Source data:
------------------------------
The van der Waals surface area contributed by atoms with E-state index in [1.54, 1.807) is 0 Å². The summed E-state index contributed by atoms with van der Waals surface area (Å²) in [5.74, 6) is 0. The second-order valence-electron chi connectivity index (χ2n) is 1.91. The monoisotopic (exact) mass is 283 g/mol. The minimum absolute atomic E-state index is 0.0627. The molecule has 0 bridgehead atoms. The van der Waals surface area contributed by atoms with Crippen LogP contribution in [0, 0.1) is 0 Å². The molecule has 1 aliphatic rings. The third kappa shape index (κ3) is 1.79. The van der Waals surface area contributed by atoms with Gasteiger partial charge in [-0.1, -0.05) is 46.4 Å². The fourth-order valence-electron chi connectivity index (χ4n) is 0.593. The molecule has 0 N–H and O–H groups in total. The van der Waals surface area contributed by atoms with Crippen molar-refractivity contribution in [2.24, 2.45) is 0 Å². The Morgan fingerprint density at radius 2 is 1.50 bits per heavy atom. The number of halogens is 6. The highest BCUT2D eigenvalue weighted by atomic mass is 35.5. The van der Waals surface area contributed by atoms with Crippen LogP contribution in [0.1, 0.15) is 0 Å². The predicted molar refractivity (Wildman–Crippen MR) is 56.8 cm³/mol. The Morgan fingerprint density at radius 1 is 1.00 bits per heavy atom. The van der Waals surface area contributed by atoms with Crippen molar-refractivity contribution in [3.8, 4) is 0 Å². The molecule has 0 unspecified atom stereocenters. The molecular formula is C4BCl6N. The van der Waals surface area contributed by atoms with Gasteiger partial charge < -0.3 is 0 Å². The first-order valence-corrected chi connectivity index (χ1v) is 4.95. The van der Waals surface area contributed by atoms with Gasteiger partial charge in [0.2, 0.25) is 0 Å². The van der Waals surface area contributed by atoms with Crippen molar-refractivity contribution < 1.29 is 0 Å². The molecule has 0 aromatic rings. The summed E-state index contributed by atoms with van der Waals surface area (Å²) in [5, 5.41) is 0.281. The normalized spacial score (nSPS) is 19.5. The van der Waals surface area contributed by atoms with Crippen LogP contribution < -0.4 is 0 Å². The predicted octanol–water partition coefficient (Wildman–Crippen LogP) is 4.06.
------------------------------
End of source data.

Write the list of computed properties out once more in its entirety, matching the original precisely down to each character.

The van der Waals surface area contributed by atoms with E-state index in [1.54, 1.807) is 0 Å². The summed E-state index contributed by atoms with van der Waals surface area (Å²) in [5.74, 6) is 0. The second-order valence-electron chi connectivity index (χ2n) is 1.91. The monoisotopic (exact) mass is 283 g/mol. The minimum absolute atomic E-state index is 0.0627. The molecule has 0 bridgehead atoms. The van der Waals surface area contributed by atoms with Crippen LogP contribution in [0, 0.1) is 0 Å². The molecule has 1 aliphatic rings. The third kappa shape index (κ3) is 1.79. The van der Waals surface area contributed by atoms with Gasteiger partial charge in [-0.1, -0.05) is 46.4 Å². The fourth-order valence-electron chi connectivity index (χ4n) is 0.593. The molecule has 0 N–H and O–H groups in total. The van der Waals surface area contributed by atoms with Crippen molar-refractivity contribution in [2.24, 2.45) is 0 Å². The Morgan fingerprint density at radius 2 is 1.50 bits per heavy atom. The number of halogens is 6. The highest BCUT2D eigenvalue weighted by atomic mass is 35.5. The van der Waals surface area contributed by atoms with Crippen LogP contribution in [0.1, 0.15) is 0 Å². The predicted molar refractivity (Wildman–Crippen MR) is 56.8 cm³/mol. The Morgan fingerprint density at radius 1 is 1.00 bits per heavy atom. The van der Waals surface area contributed by atoms with Crippen molar-refractivity contribution in [3.8, 4) is 0 Å². The molecule has 0 unspecified atom stereocenters. The molecular formula is C4BCl6N. The van der Waals surface area contributed by atoms with Gasteiger partial charge < -0.3 is 0 Å². The first-order valence-corrected chi connectivity index (χ1v) is 4.95. The van der Waals surface area contributed by atoms with Gasteiger partial charge in [0.2, 0.25) is 0 Å². The van der Waals surface area contributed by atoms with Crippen molar-refractivity contribution < 1.29 is 0 Å². The molecule has 0 aromatic rings. The summed E-state index contributed by atoms with van der Waals surface area (Å²) in [5, 5.41) is 0.281. The normalized spacial score (nSPS) is 19.5. The van der Waals surface area contributed by atoms with Crippen LogP contribution < -0.4 is 0 Å². The predicted octanol–water partition coefficient (Wildman–Crippen LogP) is 4.06.